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Ace

Robert Rauschenberg (American, 1925-2008). Ace, 1962. Five panels: oil, cardboard, wood and metal on canvas, 108 x 240 inches (274.4 x 609.6 cm). Collection Albright-Knox Art Gallery, Buffalo, New York; Gift of Seymour H. Knox, Jr., 1963 (K1963:15). © Robert Rauschenberg Foundation / Licensed by VAGA, New York, NY.

© Robert Rauschenberg Foundation / Licensed by VAGA at Artists Rights Society (ARS), NY

Image downloads are for educational use only. For all other purposes, please see our Obtaining and Using Images page.

Ace

© Robert Rauschenberg Foundation / Licensed by VAGA at Artists Rights Society (ARS), NY

Image downloads are for educational use only. For all other purposes, please see our Obtaining and Using Images page.

Robert Rauschenberg

American, 1925-2008

Ace, 1962

five panels: oil, cardboard, wood, and metal on canvas

overall (support): 108 x 240 inches (274.32 x 609.6 cm)

Collection Albright-Knox Art Gallery, Buffalo, New York

Gift of Seymour H. Knox, Jr., 1963

K1963:15

More Details

Inscriptions

signature, undated / lower right; lower left / Rauschenberg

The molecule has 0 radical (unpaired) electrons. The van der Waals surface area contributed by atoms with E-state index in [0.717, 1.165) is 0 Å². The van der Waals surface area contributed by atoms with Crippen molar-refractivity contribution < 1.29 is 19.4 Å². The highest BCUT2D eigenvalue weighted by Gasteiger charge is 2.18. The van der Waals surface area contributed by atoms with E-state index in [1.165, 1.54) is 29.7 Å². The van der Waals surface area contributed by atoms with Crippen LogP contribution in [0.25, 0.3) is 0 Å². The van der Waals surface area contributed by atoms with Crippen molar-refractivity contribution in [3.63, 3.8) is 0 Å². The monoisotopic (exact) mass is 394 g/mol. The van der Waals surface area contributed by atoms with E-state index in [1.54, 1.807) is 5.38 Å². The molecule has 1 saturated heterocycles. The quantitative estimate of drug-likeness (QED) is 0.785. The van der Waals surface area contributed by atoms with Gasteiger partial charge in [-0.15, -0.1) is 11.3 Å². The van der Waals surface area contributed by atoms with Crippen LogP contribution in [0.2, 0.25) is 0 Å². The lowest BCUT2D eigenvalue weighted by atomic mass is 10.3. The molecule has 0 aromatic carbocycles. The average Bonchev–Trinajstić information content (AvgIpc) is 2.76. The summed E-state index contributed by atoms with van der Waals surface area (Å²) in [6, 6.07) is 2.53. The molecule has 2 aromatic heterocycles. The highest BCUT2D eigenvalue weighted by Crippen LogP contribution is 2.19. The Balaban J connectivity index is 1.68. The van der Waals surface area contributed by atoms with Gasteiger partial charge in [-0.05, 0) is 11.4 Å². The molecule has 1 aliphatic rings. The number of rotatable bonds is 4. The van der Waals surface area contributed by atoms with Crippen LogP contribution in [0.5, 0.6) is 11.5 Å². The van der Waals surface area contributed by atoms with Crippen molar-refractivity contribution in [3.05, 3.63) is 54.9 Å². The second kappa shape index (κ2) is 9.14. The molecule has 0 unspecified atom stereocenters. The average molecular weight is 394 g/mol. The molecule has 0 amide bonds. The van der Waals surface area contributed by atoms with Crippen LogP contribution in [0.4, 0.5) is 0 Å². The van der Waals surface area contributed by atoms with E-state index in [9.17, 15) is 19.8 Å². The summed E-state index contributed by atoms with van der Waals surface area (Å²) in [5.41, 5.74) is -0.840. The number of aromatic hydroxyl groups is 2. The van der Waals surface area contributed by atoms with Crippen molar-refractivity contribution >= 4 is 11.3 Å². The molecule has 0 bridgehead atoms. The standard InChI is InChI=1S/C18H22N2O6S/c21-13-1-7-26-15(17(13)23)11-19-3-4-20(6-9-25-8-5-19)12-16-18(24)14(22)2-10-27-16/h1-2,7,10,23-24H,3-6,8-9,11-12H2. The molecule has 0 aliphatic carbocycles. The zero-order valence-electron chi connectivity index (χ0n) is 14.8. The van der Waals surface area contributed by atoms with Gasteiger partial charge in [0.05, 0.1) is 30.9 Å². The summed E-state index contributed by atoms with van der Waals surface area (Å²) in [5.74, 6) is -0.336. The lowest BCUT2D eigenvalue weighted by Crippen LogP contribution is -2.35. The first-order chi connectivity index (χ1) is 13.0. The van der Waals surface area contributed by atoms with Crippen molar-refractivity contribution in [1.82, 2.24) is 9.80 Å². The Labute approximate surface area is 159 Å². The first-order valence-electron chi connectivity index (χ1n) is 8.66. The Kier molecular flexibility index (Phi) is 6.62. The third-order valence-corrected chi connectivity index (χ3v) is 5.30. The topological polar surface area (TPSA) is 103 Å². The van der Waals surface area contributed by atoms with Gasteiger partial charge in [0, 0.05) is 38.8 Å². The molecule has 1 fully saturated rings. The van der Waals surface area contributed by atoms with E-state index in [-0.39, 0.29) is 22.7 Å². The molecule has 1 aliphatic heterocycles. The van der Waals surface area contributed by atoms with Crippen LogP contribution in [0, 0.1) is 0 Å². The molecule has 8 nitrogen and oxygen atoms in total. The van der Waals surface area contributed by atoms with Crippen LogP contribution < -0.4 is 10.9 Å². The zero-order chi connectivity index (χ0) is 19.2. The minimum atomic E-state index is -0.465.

Provenance

Leo Castelli Gallery, New York;
purchased by Seymour H. Knox, Jr. for the Albright-Knox Art Gallery, October 30, 1963

Class

Paintings (visual works)
Collages (visual works)

Work Type

Oil painting (visual work)
Collage (visual work)

This information may change due to ongoing research. Glossary of Terms

Robert Rauschenberg and many of his contemporaries often lacked the money they needed to buy supplies. He partly solved this problem by collecting found objects to use as materials in his work. The artist referred to the resulting amalgamations of painting, sculpture, art, and life as “combines.” This work includes various items he gathered from the streets of New York, including a piece of denim, a broken umbrella, a wooden sign with letters, crumpled metal, cardboard, and a can. Rauschenberg united these objects with areas of solid color as well as those that evoke the energetic strokes of Abstract Expressionism. The title, Ace, is spelled out in the upper left–hand corner. The “R” that appears in the lower left can be linked to the “auschenberg” near the lower right to form the artist's last name. The wood type, color, and font of the “R” match those of “ACE,” suggesting a second connection. The resulting word—”RACE”—brings to mind numerous social and political developments of the 1960s, such as the Civil Rights movement and the Space Race.

Label from Giant Steps: Artists and the 1960s, June 30–December 30, 2018

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